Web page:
was their senior, Professor Benyamin Mazar from the Hebrew University of Jerusalem, at that
time the leading excavator at the Western Wall of the Temple Mound. Also, during a reception
given in honor of the visitors by friends, in Jerusalem, Velikovsky had long talks with some
archaeologists of the younger generation, lecturers at the same university.
During this same visit in Spring, 1974, Velikovsky was forced to acknowledge another basic error.
In the study under investigation, Velikovsky, following earlier observations, dedicated a special section to "The Embossed Quaders", where he writes:
While in Jerusalem, Velikovsky participated in a conducted tour through the excavations
at this same Western Wall (and later discussed them with Prof. Mazar). It was then that he was
told that this wall is not, as erroneously supposed by him, a relic from the so-called first Temple
built by Solomon in the 10th century B.C.E., but from the second Temple built by Herod 900
years later, in the 1st century B.C.E. If the observation is correct, "that the quaders of the wall
of the temple area ... of Baalbek have the same form as the quaders of the Temple"
The foregoing was ready to be mailed when it became known that Dr. A. Biran, the
excavator of Tel Dan, was to read a paper, "The Temenos at Dan", in the frame of the 8th World
Congress of Jewish Studies. The lecture
All the finds inside the sacred precincts of Tel Dan point to a cult centre of importance - [in particular] a "bamah" or "beth bamoth", an open-air platform, raised, and reached by a flight of steps (found in situ), in the middle of which stood the altar. But, during the almost 17 years of excavations, no trace of a building has been found. It was clear that the temple of has to be looked for elsewhere.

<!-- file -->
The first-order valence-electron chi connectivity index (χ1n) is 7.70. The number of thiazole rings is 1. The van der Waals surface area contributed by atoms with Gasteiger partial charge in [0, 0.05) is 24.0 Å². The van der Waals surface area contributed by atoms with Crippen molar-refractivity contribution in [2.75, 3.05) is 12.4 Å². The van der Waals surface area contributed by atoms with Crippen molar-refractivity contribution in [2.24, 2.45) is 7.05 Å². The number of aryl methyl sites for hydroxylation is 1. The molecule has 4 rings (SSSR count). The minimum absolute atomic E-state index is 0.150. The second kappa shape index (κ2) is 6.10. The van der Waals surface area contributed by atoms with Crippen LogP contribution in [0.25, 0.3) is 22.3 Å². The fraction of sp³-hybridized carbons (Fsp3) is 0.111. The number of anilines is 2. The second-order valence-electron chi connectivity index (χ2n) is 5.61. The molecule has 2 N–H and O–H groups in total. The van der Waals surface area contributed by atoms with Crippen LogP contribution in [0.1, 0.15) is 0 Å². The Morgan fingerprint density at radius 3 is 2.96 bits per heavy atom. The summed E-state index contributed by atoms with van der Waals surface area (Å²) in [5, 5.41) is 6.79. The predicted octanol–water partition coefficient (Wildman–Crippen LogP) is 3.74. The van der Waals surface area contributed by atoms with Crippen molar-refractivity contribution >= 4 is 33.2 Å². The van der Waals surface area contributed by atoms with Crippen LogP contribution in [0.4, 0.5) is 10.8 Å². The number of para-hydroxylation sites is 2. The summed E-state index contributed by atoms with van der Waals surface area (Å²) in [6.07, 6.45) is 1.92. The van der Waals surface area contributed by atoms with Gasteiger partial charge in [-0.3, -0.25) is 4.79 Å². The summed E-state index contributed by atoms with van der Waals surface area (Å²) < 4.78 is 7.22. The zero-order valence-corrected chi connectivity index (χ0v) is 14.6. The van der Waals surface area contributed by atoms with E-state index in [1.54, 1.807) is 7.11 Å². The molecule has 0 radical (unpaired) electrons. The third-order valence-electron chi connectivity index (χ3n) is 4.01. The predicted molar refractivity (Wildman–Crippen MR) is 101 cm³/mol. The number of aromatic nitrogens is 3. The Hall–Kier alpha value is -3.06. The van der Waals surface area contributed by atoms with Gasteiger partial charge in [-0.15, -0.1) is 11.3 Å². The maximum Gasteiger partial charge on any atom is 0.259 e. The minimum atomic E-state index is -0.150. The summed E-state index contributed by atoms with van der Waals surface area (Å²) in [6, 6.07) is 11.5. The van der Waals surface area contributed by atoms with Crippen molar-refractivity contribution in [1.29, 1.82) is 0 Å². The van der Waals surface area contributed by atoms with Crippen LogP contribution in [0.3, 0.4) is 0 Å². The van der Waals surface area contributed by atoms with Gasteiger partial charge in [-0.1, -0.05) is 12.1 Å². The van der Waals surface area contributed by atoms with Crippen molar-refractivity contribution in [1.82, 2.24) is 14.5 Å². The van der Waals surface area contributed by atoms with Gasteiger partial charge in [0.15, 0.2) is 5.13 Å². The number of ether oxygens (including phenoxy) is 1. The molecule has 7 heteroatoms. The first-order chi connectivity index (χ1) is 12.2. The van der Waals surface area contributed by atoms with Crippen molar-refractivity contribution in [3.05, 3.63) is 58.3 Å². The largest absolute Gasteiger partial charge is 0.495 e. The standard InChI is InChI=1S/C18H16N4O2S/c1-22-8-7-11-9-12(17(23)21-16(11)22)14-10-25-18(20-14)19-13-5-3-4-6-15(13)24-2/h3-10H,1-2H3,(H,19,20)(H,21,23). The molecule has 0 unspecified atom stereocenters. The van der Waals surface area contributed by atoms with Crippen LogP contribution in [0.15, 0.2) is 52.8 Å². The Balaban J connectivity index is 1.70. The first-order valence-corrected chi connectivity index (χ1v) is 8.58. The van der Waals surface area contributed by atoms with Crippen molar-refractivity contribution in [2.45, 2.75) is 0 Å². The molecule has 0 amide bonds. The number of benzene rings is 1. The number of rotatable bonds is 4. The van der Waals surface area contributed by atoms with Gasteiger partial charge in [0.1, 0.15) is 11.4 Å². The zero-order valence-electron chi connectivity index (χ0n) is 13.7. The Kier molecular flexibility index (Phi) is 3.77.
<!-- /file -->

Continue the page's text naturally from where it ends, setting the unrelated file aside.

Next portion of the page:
The answer is to be found in Josephus. According to him, Jeroboam built little shrines for
the two calves - [Greek text] (na-ïs-kos)
REFERENCES1. I. Velikovsky, "Straka: Science or Anti-Science?" Pensée IVR II (Fall 1972), p. 16.
2. Idem, "The Secret of Baalbek," KRONOS VI:2 (Winter 1981), pp. 25-32 & KRONOS VI:3 (Spring 1981), pp. 3-17.
3. Ibid., KRONOS VI:3 (Spring 1981), pp. 3-17.
4. Ibid, KRONOS VI:2 (Winter 1981), p. 27, and n. 2.
5. "Schedule of Historical Monuments and Sites" - Supplement No. 2 to the Palestine Gazette Extraordinary, No. 1375 (Nov. 24,1944), p. 1296.
6. IEJ (as cited in note No.4).
8. Excavations in Israel generally involve 8 to 10 weeks' activities on the site - the rest of the year being filled with sorting, evaluating, and dating the finds, and publication of preliminary reports.
9. IEJ, Vol. 19 (1969), pp. 123, 239-241.
10. I. Velikovsky, Oedipus and Akhnaton (London,1960), p. 11.
11. Idem, "Astronomy and Chronology". This paper, first set in type in the early 1950's, was published only 20 years later in Pensée IVR IV (Spring-Summer 1973), pp. 38-49. It was also reprinted as a Supplement to his Peoples of the Sea (N.Y.,1977), pp. 205-244. No explanation was ever given for the delay.
12. M. Weber, Wissenschaft als Beruf (Leipzig, 1921), p. 26.
13. The reception took place in a private flat in which a special room had been prepared to which Velikovsky retreated with the young men for a prolonged discussion. This writer was one of the guests who attended the meeting.
14. During the 1977 season of excavations at Tell el Qadi, a bilingual votive inscription was found in the Sacred Area, which read: "To the God/who is in Dan/Zoikos made a vow." The find was published, in both Hebrew and English journals, in 1978. It is doubtful, however, that it ever came to the attention of Dr. Velikovsky. Interested readers may find a reproduction of this votive inscription in The Biblical Archaeologist (Summer 1980). The original is now on exhibit in the vestibule of the Hebrew Union College in Jerusalem.